TUESDAY, June 18, 2019 (HealthDay News) -- Patients undergoing partial knee replacement have a reduced risk for venous thromboembolism and opioid use in months 3 to 12 after surgery, according to a study presented at the European Congress of Rheumatology, the annual meeting of the European League Against Rheumatism, held from June 12 to 15 in Madrid.
Daniel Prieto-Alhambra, M.D., Ph.D., from the University of Oxford in the United Kingdom, and colleagues obtained data from four U.S. claims databases and one U.K. primary care electronic medical record database to examine the outcomes of partial versus total knee replacement (32,279 and 250,377 matched patients, respectively).
The researchers found that patients receiving partial knee replacement had a consistently lower short-term risk for venous thromboembolism, with calibrated hazard ratios ranging from 0.47 to 0.76. The risk for other complications did not differ between the groups. Patients receiving partial knee replacement had lower use of opioids in months 3 to 12 after surgery, with calibrated hazard ratios ranging from 0.70 to 0.86. The risk for five-year revision was higher for those undergoing partial versus total knee replacement (calibrated hazard ratios ranging from 1.51 to 2.16).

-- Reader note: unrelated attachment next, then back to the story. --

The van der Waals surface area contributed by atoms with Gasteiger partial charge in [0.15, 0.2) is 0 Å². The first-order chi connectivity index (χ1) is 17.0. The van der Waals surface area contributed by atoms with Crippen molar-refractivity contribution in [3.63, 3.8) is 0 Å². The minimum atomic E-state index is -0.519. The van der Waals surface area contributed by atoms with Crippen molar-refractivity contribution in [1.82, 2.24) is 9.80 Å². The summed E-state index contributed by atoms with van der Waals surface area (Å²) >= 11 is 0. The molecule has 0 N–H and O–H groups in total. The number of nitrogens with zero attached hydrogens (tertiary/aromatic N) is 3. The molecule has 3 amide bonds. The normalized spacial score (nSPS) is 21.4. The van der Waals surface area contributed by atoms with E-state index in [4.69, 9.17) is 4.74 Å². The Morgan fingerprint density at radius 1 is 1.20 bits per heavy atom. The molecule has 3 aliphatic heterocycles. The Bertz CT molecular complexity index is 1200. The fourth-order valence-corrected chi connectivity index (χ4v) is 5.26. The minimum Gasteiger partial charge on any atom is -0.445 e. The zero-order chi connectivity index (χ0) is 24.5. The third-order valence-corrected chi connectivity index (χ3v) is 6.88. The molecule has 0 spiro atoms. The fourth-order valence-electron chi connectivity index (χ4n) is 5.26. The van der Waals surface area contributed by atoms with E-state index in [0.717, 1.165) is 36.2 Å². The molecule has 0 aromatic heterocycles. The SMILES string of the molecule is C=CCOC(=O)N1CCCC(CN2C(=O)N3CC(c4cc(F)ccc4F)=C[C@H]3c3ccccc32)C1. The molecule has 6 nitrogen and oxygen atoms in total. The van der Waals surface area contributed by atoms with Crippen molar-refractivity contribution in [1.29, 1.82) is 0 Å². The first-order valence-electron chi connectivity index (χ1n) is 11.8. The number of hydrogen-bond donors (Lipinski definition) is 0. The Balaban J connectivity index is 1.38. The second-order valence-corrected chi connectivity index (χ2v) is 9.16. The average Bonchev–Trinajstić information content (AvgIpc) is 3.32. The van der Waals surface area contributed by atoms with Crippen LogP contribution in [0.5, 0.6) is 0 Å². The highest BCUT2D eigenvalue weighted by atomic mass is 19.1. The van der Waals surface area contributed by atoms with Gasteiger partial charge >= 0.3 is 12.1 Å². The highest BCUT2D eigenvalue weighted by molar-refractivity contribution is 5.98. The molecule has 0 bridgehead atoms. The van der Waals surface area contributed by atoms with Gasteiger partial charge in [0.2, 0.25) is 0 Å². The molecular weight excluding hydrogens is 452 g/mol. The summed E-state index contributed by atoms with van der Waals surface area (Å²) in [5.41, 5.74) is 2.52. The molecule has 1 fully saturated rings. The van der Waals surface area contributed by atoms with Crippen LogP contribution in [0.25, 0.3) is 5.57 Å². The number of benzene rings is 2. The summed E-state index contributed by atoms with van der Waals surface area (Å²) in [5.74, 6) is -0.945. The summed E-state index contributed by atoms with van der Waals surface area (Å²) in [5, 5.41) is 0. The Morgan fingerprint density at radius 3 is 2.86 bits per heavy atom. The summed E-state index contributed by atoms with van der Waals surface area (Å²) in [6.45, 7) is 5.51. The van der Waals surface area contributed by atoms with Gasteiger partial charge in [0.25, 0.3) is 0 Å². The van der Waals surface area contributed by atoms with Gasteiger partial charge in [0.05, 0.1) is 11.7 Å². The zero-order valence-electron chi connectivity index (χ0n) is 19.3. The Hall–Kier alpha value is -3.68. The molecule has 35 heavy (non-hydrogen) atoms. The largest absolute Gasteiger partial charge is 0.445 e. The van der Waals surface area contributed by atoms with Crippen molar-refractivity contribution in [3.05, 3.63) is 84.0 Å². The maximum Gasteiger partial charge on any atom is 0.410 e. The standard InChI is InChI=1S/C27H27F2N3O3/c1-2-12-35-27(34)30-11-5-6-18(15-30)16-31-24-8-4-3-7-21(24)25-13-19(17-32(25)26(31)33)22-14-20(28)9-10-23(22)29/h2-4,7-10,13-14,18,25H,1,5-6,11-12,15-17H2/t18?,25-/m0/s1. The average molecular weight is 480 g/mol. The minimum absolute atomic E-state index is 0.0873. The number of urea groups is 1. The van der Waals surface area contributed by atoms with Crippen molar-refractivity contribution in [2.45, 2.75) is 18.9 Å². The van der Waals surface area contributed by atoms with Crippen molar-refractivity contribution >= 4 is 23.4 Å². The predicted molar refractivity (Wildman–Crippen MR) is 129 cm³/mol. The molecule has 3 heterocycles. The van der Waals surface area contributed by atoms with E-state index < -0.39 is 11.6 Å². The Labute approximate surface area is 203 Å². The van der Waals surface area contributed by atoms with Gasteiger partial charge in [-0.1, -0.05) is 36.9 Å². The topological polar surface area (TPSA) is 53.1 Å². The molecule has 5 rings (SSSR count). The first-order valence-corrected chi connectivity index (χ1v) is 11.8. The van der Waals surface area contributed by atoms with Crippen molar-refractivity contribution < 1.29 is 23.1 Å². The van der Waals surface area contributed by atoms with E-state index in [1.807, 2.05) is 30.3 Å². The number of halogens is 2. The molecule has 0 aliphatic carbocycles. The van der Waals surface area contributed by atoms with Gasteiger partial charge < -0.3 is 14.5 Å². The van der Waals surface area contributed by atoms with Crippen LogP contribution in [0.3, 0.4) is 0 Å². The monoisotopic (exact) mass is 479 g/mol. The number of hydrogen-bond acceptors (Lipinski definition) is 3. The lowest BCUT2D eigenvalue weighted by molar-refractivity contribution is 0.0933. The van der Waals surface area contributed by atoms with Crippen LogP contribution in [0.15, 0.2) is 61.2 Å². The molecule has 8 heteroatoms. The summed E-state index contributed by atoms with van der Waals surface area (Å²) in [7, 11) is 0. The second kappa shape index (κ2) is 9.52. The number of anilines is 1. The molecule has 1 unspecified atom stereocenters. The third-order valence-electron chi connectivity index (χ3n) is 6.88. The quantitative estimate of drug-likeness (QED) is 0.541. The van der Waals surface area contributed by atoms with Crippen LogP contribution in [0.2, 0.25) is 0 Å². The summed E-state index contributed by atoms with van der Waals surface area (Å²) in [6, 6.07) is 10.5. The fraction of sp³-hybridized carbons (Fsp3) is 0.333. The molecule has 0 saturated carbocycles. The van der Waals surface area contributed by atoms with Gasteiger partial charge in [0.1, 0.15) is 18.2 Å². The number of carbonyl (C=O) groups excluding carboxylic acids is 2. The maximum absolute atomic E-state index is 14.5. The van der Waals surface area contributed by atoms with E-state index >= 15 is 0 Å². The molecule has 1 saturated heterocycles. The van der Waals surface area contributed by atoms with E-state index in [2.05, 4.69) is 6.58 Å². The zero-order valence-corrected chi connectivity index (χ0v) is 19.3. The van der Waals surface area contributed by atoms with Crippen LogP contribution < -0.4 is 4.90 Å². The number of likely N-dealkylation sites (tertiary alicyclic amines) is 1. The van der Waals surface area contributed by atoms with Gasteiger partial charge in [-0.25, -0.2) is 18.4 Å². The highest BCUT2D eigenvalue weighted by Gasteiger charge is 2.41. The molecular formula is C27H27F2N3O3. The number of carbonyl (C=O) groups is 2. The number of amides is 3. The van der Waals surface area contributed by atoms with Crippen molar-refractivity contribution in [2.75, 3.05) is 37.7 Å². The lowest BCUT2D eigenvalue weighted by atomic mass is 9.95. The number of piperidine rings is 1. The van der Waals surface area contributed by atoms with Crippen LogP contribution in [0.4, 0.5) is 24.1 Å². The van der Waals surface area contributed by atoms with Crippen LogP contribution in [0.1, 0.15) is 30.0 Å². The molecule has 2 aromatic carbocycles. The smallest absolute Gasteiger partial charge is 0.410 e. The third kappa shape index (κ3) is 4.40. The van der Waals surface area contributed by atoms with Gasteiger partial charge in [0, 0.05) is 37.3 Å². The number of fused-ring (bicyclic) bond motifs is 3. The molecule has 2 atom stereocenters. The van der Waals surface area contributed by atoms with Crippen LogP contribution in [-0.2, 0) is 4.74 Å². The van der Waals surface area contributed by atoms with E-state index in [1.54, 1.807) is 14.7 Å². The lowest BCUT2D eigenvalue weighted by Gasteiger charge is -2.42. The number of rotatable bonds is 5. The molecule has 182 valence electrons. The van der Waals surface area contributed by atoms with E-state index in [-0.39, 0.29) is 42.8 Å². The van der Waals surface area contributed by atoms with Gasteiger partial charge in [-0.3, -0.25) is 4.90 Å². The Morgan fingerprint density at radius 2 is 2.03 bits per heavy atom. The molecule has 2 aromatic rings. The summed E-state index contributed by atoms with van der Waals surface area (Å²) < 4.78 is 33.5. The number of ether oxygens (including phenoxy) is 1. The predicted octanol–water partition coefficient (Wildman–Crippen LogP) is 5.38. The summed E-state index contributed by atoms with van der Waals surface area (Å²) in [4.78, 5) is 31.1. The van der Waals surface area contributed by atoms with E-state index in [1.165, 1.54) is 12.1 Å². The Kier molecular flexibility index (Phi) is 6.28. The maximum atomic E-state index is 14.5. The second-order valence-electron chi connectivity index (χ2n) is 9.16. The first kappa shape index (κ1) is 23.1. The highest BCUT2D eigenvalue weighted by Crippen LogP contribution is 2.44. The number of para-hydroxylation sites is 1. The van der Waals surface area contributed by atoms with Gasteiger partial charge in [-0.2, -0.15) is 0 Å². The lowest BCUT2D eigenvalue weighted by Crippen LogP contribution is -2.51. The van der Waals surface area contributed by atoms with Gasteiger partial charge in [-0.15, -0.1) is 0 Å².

"Our study clearly demonstrates significant short-term advantages of partial knee replacement over total knee replacement and although the long-term risk of revision is higher for partial knee replacement, this is likely, at least partly, explained by a greater willingness to revise a partial knee replacement," a coauthor said in a statement.
Several authors disclosed financial ties to the pharmaceutical industry.